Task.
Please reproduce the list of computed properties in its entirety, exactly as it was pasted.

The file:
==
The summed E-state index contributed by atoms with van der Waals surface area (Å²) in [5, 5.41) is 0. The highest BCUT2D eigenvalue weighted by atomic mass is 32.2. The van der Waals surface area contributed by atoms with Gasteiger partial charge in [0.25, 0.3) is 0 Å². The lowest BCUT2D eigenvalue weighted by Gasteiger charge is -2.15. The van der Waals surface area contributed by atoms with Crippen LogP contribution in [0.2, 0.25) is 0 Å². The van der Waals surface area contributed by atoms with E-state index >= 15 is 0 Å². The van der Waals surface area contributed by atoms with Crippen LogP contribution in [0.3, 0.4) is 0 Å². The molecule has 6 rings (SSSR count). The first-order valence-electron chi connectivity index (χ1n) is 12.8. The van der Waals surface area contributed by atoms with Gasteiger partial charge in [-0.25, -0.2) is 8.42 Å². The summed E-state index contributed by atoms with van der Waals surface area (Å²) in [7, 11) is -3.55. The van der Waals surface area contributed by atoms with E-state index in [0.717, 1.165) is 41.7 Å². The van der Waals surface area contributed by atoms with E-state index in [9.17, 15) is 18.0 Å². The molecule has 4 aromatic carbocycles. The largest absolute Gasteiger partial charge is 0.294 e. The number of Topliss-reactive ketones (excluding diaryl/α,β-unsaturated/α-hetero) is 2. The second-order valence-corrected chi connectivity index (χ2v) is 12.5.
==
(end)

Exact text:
The summed E-state index contributed by atoms with van der Waals surface area (Å²) in [5, 5.41) is 0. The highest BCUT2D eigenvalue weighted by atomic mass is 32.2. The van der Waals surface area contributed by atoms with Gasteiger partial charge in [0.25, 0.3) is 0 Å². The lowest BCUT2D eigenvalue weighted by Gasteiger charge is -2.15. The van der Waals surface area contributed by atoms with Crippen LogP contribution in [0.2, 0.25) is 0 Å². The van der Waals surface area contributed by atoms with E-state index >= 15 is 0 Å². The van der Waals surface area contributed by atoms with Crippen LogP contribution in [0.3, 0.4) is 0 Å². The molecule has 6 rings (SSSR count). The first-order valence-electron chi connectivity index (χ1n) is 12.8. The van der Waals surface area contributed by atoms with Gasteiger partial charge in [-0.25, -0.2) is 8.42 Å². The summed E-state index contributed by atoms with van der Waals surface area (Å²) in [7, 11) is -3.55. The van der Waals surface area contributed by atoms with E-state index in [0.717, 1.165) is 41.7 Å². The van der Waals surface area contributed by atoms with E-state index in [9.17, 15) is 18.0 Å². The molecule has 4 aromatic carbocycles. The largest absolute Gasteiger partial charge is 0.294 e. The number of Topliss-reactive ketones (excluding diaryl/α,β-unsaturated/α-hetero) is 2. The second-order valence-corrected chi connectivity index (χ2v) is 12.5.